My uncle has passed. The cancer took him.
He left the world at five o’clock this morning. Saturday morning, it is. January 11. As I write this I glance up to a cold rain falling through the fog that rolls down from the mountains. It seems right that death should be greeted by such weather. We know where he is, and we know that place is fine and beautiful and has no cancer in it, but that does not mean there is no grief. There is grief for my family. And there is heartache for my aunt and two cousins.
He was a simple man who lived a simple life. A farmer who spent much of his time tending to land that has been his kin’s for generations. A devout man, a hard worker, a provider for his family. When you are from my part of the country, such qualities lead people to call you Good. He was a Good man.
The cancer had been in his family, felling several. I suppose the thought that he could meet a similar end was in my uncle’s mind. He abhorred doctors. He chose to ignore the pain that began months ago rather than have it investigated. He knew, I think. I think in some way he always knew. By the time there was no choice but to seek help, it was too late. The cancer was everywhere by then.
To the end, he rose each morning to feed the animals with a strength none of us can fully fathom. The land was his life, all he knew. Several days ago, as the cancer spread into his brain, he wandered outside without a shirt in below-zero temperatures. My aunt and cousins let him, too wearied by their long fight against the death that stalked him. He stared out over the hills and fields and came inside when he finally grew too cold. So far as I know, it was the last time he gazed upon his tiny part of the world.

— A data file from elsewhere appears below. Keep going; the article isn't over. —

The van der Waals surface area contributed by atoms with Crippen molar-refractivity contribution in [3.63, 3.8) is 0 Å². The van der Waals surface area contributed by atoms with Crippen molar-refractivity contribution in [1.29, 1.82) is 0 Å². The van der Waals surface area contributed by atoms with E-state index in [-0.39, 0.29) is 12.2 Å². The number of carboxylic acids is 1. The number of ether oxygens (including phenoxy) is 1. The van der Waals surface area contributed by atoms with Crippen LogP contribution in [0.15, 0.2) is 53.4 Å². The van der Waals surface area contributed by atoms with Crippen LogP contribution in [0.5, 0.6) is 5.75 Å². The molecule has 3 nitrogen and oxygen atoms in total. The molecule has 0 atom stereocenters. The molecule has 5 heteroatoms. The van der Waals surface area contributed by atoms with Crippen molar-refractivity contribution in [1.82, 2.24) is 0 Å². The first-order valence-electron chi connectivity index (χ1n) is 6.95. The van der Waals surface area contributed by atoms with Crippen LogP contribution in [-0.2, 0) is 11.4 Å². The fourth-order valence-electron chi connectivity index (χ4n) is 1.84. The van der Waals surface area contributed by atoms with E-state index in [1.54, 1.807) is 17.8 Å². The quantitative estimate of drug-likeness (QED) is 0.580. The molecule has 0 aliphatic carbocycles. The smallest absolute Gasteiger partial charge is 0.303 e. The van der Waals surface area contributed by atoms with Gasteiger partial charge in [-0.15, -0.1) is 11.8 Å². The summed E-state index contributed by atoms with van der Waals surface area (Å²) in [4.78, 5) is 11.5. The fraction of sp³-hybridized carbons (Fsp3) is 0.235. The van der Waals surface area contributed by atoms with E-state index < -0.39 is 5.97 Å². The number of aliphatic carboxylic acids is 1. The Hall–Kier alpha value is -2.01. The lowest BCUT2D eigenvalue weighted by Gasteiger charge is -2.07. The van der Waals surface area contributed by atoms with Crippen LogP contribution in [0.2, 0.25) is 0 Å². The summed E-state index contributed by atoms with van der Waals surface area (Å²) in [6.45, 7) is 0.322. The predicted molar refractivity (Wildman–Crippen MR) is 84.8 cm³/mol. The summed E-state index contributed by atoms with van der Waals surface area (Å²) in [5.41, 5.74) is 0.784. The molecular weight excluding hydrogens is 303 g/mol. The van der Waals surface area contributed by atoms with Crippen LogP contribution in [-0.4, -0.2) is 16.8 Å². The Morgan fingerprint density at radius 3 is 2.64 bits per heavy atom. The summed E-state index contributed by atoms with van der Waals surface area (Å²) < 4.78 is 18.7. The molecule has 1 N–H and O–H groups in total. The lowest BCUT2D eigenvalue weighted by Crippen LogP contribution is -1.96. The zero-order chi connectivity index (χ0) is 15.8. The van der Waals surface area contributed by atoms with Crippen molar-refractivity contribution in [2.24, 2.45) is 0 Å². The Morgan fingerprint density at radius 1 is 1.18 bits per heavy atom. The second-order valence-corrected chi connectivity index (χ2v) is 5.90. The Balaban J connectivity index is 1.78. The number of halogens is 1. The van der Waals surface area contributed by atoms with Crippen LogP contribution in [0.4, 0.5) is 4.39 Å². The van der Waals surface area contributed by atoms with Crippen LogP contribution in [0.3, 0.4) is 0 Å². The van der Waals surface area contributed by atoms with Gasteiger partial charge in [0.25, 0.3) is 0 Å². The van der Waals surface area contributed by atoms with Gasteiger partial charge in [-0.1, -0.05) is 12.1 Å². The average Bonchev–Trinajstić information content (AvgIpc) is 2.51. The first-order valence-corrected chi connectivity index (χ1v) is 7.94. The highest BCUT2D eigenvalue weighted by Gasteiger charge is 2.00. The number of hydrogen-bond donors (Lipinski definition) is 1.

The pain was too great for him last night. No amount of medicine could ease it. Death saved him from more life. That’s how I’m trying to see it.
Upon his death, my cousins washed his body and dressed him in a suit. The simple cherry box he will lie in was handmade by a local Amish man. He will go into the ground today in a family plot that overlooks his home, watched over by a preacher, my aunt, and her children and grandchildren. It is the way my uncle wanted it, and how the country and mountain folk have buried their loved ones for hundreds of years. You may think that strange, backward almost and excruciatingly difficult. That’s fine.
We do not choose how we are born into this world and we do not choose how we leave it. It’s the wide spaces in between that are ours to live and do—to craft something of worth, something that will last, something that will honor the God who blesses us all.
My uncle did that in his own quiet way, and that is why I write of him now. Because on this and every day, there are many more like him in the hills and hollows of our country. They grow the food you eat and the cows that give you milk and beef. They live by the whims of weather and the grace of God. They are the heartbeat of this world, and they should be remembered.